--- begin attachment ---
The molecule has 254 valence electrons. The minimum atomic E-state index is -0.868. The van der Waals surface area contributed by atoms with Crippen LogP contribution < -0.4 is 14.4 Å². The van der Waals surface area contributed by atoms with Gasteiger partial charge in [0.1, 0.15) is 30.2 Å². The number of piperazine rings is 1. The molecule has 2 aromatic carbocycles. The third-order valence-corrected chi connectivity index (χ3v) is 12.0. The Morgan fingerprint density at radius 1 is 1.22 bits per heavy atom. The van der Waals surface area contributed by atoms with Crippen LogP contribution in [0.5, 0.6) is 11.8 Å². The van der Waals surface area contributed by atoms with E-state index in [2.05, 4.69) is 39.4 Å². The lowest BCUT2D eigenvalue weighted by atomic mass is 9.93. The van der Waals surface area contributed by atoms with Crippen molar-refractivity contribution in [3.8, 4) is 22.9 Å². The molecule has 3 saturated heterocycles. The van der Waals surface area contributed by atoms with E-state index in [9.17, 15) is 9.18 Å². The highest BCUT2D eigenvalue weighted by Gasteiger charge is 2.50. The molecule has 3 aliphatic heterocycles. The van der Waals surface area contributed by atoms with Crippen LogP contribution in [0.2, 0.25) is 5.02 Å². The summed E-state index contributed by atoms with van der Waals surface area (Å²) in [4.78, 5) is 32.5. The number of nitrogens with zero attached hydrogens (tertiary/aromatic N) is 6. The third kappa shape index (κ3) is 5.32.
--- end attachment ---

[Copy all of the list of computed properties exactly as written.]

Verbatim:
The molecule has 254 valence electrons. The minimum atomic E-state index is -0.868. The van der Waals surface area contributed by atoms with Crippen LogP contribution < -0.4 is 14.4 Å². The van der Waals surface area contributed by atoms with Gasteiger partial charge in [0.1, 0.15) is 30.2 Å². The number of piperazine rings is 1. The molecule has 2 aromatic carbocycles. The third-order valence-corrected chi connectivity index (χ3v) is 12.0. The Morgan fingerprint density at radius 1 is 1.22 bits per heavy atom. The van der Waals surface area contributed by atoms with Crippen LogP contribution in [0.5, 0.6) is 11.8 Å². The van der Waals surface area contributed by atoms with E-state index in [2.05, 4.69) is 39.4 Å². The lowest BCUT2D eigenvalue weighted by atomic mass is 9.93. The van der Waals surface area contributed by atoms with Crippen molar-refractivity contribution in [3.8, 4) is 22.9 Å². The molecule has 3 saturated heterocycles. The van der Waals surface area contributed by atoms with E-state index in [9.17, 15) is 9.18 Å². The highest BCUT2D eigenvalue weighted by Gasteiger charge is 2.50. The molecule has 3 aliphatic heterocycles. The van der Waals surface area contributed by atoms with Crippen LogP contribution in [0.2, 0.25) is 5.02 Å². The summed E-state index contributed by atoms with van der Waals surface area (Å²) in [4.78, 5) is 32.5. The number of nitrogens with zero attached hydrogens (tertiary/aromatic N) is 6. The third kappa shape index (κ3) is 5.32.